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ARTS & ENTERTAINMENT

The Invisible Man

Elisabeth Moss is at her tormented best in this smart, stylish and supremely relevant Australian-shot remake of a monster movie classic.
By Sarah Ward
February 27, 2020
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The Invisible Man

Elisabeth Moss is at her tormented best in this smart, stylish and supremely relevant Australian-shot remake of a monster movie classic.
By Sarah Ward
February 27, 2020
  shares

UPDATE: April 4, 2020: The Invisible Man is available to stream via Google Play and YouTube.

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In the latest version of The Invisible Man, Universal unwraps the bandages from one of its iconic horror figures in an astute, unnerving and thrillingly contemporary fashion. But it almost didn't happen, with the studio originally pursuing completely different plans. Let's all take a moment to thank the cinema gods that Tom Cruise's stint as The Mummy didn't work out. If his time dallying with Egyptian spirits had been a success, we'd now be watching Johnny Depp as The Invisible Man instead. That's what Universal's 'dark universe' — aka the studio's modern-day remakes of its old 1930s monster movies — had in store. Then the 2017 version of The Mummy proved a flop, forcing the company to change course.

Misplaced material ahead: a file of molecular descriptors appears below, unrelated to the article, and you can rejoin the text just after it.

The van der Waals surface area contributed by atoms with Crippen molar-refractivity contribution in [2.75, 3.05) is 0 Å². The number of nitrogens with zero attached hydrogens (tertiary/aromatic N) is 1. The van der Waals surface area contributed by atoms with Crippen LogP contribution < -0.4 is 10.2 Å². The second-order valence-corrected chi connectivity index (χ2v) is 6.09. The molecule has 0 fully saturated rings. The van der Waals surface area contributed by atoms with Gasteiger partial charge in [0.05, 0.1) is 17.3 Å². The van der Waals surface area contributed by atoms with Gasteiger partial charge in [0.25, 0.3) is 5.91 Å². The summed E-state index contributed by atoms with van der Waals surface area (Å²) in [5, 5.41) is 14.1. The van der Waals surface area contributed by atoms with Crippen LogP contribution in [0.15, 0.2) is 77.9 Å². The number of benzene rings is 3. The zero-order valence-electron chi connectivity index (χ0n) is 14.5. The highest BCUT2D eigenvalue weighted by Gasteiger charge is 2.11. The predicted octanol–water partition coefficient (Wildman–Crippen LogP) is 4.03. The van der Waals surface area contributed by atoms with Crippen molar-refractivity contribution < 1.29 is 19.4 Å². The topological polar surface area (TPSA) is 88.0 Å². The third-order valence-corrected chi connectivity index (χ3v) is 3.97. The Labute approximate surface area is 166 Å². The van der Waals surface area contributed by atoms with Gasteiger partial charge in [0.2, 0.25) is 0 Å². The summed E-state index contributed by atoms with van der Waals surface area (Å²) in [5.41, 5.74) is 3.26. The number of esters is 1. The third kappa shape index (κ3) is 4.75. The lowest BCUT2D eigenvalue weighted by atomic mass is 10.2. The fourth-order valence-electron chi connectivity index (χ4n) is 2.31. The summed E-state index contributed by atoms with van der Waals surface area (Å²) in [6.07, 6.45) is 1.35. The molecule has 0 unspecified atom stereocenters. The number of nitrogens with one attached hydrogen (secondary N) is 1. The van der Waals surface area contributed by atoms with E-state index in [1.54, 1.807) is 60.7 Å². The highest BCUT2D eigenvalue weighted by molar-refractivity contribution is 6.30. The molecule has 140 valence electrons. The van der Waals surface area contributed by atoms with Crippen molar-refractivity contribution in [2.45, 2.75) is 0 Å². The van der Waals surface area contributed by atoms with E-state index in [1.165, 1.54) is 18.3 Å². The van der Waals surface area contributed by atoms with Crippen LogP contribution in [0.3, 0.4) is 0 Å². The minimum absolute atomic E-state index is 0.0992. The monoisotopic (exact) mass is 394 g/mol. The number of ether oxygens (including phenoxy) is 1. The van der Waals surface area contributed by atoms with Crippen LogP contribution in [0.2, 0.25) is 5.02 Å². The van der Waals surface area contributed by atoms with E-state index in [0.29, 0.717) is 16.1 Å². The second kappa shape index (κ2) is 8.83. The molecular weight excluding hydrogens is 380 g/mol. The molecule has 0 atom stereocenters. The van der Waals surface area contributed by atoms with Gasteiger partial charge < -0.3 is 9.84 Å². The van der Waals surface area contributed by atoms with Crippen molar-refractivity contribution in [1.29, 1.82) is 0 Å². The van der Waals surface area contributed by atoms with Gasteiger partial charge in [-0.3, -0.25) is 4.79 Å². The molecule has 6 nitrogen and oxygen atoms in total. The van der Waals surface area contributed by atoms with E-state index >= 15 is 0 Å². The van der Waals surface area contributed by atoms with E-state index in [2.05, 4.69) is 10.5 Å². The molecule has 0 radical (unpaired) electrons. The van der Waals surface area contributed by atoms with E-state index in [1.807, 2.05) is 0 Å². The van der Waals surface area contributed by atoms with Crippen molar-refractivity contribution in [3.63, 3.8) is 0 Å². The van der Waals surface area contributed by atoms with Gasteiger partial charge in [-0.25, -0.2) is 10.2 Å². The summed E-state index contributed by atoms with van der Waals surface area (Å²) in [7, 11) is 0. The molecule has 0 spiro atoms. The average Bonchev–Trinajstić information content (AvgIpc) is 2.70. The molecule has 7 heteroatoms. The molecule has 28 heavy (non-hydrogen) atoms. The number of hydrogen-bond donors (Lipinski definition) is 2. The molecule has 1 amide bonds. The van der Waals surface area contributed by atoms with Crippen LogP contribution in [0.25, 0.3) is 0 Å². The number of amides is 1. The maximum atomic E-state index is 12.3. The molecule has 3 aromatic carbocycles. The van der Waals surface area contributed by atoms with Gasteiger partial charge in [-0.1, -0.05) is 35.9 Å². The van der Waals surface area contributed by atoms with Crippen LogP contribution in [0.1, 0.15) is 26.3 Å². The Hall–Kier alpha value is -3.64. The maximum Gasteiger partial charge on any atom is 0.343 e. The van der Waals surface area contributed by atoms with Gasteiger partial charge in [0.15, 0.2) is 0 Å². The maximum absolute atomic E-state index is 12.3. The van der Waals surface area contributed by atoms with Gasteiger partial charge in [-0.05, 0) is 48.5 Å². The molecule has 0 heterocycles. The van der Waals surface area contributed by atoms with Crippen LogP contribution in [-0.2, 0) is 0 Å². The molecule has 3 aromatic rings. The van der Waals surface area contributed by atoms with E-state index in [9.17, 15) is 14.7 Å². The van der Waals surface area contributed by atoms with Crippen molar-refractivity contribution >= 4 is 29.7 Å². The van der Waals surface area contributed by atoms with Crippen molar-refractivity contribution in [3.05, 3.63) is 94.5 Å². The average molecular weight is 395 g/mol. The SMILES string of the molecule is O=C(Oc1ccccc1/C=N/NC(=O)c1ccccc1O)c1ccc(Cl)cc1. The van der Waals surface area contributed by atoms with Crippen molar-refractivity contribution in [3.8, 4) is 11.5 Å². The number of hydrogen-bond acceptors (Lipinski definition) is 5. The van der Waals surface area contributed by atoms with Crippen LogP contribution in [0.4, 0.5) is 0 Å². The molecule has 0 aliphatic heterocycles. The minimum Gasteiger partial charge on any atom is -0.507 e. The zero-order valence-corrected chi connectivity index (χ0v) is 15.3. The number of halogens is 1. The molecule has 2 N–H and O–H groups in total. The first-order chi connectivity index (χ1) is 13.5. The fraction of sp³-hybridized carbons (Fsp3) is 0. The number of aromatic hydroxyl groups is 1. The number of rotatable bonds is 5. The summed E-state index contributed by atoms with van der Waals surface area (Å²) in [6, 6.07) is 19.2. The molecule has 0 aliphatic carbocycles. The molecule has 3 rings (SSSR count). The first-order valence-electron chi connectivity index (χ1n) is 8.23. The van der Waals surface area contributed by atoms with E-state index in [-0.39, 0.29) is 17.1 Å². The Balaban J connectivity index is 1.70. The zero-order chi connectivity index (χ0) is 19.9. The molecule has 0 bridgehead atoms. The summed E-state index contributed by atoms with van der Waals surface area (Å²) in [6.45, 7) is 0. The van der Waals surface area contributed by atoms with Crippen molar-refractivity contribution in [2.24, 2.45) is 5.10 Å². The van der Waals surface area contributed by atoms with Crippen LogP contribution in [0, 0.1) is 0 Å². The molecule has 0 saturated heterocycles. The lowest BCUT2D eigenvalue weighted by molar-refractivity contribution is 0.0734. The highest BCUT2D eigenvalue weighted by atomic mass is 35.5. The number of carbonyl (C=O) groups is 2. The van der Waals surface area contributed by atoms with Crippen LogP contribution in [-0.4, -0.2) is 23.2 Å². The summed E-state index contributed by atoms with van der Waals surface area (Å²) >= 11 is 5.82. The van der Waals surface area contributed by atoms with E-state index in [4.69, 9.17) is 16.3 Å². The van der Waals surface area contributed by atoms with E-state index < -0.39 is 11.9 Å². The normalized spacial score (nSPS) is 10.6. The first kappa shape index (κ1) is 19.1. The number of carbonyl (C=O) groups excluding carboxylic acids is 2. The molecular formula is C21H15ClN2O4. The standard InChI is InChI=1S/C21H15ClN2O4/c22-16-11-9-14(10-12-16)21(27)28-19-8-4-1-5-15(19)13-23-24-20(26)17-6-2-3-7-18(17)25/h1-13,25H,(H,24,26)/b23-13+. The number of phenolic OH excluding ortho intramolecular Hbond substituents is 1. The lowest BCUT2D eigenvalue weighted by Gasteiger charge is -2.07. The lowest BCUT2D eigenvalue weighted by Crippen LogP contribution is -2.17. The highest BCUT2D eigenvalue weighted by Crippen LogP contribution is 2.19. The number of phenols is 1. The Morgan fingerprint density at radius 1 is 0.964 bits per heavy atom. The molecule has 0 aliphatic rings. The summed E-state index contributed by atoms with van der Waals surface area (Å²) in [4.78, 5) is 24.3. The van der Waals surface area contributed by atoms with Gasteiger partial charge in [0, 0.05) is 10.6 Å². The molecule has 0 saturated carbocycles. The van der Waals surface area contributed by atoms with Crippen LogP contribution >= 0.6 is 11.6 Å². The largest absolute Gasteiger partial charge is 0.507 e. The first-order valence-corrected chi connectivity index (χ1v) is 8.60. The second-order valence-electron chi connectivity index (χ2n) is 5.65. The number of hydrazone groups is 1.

Suddenly, Depp's slated film disappeared into thin air just like the imperceptible man he was supposed to play. So too did an Angelina Jolie and Javier Bardem-starring take on The Bride of Frankenstein. And that left Universal with a gap — which Australian writer/director and Saw co-creator Leigh Whannell fills grippingly and convincingly with his top-notch update of cinema's most famous see-through character.

In the Upgrade filmmaker's hands, The Invisible Man has been through some significant changes since HG Wells' 1897 novel and James Whale's 1933 first film adaptation. In fact, this movie doesn't really tell the eponymous figure's story, but that of the woman terrorised by the unseen guy. After years of suffering through an abusive relationship with hotshot optics pioneer Adrian Griffin (Oliver Jackson-Cohen), Cecilia Kass (Elisabeth Moss) works up the courage to leave him. Fleeing from his remote mansion in the middle of the night with the help of her sister (Harriet Dyer), she's petrified that he'll track her down and retaliate. But, as she hides out with a cop friend (Aldis Hodge) and his teenage daughter (Storm Reid), word arrives that Adrian has committed suicide — although when strange things start happening around Cecelia, she's convinced that he's still somehow messing with her.